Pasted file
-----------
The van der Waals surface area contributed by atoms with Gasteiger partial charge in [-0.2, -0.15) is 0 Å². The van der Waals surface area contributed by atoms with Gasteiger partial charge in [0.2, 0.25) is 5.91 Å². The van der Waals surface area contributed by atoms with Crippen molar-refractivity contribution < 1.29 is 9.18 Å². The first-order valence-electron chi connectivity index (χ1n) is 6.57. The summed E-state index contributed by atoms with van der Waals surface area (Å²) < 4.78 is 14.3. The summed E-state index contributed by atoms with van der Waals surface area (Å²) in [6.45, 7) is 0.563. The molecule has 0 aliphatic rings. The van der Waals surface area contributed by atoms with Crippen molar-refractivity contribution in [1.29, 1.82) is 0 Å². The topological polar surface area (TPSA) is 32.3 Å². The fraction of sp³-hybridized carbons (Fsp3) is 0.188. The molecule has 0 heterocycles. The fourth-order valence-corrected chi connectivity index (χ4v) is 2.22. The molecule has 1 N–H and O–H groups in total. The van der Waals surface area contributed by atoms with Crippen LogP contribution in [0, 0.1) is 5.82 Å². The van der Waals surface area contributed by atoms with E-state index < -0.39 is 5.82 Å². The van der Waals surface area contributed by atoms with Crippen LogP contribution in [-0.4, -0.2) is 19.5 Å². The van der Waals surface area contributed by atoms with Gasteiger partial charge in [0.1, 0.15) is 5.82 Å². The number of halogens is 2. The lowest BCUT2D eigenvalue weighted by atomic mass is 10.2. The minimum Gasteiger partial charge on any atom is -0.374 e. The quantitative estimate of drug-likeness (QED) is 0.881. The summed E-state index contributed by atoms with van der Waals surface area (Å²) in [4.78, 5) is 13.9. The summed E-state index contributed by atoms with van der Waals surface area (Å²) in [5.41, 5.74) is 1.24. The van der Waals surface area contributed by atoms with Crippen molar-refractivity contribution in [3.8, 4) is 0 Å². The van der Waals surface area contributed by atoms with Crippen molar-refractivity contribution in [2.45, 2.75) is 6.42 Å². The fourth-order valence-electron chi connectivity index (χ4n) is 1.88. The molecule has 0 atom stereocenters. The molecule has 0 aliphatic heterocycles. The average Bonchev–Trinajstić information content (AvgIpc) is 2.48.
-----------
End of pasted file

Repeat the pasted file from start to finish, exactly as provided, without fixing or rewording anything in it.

The van der Waals surface area contributed by atoms with Gasteiger partial charge in [-0.2, -0.15) is 0 Å². The van der Waals surface area contributed by atoms with Gasteiger partial charge in [0.2, 0.25) is 5.91 Å². The van der Waals surface area contributed by atoms with Crippen molar-refractivity contribution < 1.29 is 9.18 Å². The first-order valence-electron chi connectivity index (χ1n) is 6.57. The summed E-state index contributed by atoms with van der Waals surface area (Å²) < 4.78 is 14.3. The summed E-state index contributed by atoms with van der Waals surface area (Å²) in [6.45, 7) is 0.563. The molecule has 0 aliphatic rings. The van der Waals surface area contributed by atoms with Crippen molar-refractivity contribution in [1.29, 1.82) is 0 Å². The topological polar surface area (TPSA) is 32.3 Å². The fraction of sp³-hybridized carbons (Fsp3) is 0.188. The molecule has 0 heterocycles. The fourth-order valence-corrected chi connectivity index (χ4v) is 2.22. The molecule has 1 N–H and O–H groups in total. The van der Waals surface area contributed by atoms with Crippen LogP contribution in [0, 0.1) is 5.82 Å². The van der Waals surface area contributed by atoms with E-state index < -0.39 is 5.82 Å². The van der Waals surface area contributed by atoms with Crippen LogP contribution in [-0.4, -0.2) is 19.5 Å². The van der Waals surface area contributed by atoms with Gasteiger partial charge in [0.1, 0.15) is 5.82 Å². The number of halogens is 2. The lowest BCUT2D eigenvalue weighted by atomic mass is 10.2. The minimum Gasteiger partial charge on any atom is -0.374 e. The quantitative estimate of drug-likeness (QED) is 0.881. The summed E-state index contributed by atoms with van der Waals surface area (Å²) in [4.78, 5) is 13.9. The summed E-state index contributed by atoms with van der Waals surface area (Å²) in [5.41, 5.74) is 1.24. The van der Waals surface area contributed by atoms with Crippen molar-refractivity contribution in [3.8, 4) is 0 Å². The van der Waals surface area contributed by atoms with Crippen molar-refractivity contribution in [2.45, 2.75) is 6.42 Å². The fourth-order valence-electron chi connectivity index (χ4n) is 1.88. The molecule has 0 atom stereocenters. The molecule has 0 aliphatic heterocycles. The average Bonchev–Trinajstić information content (AvgIpc) is 2.48.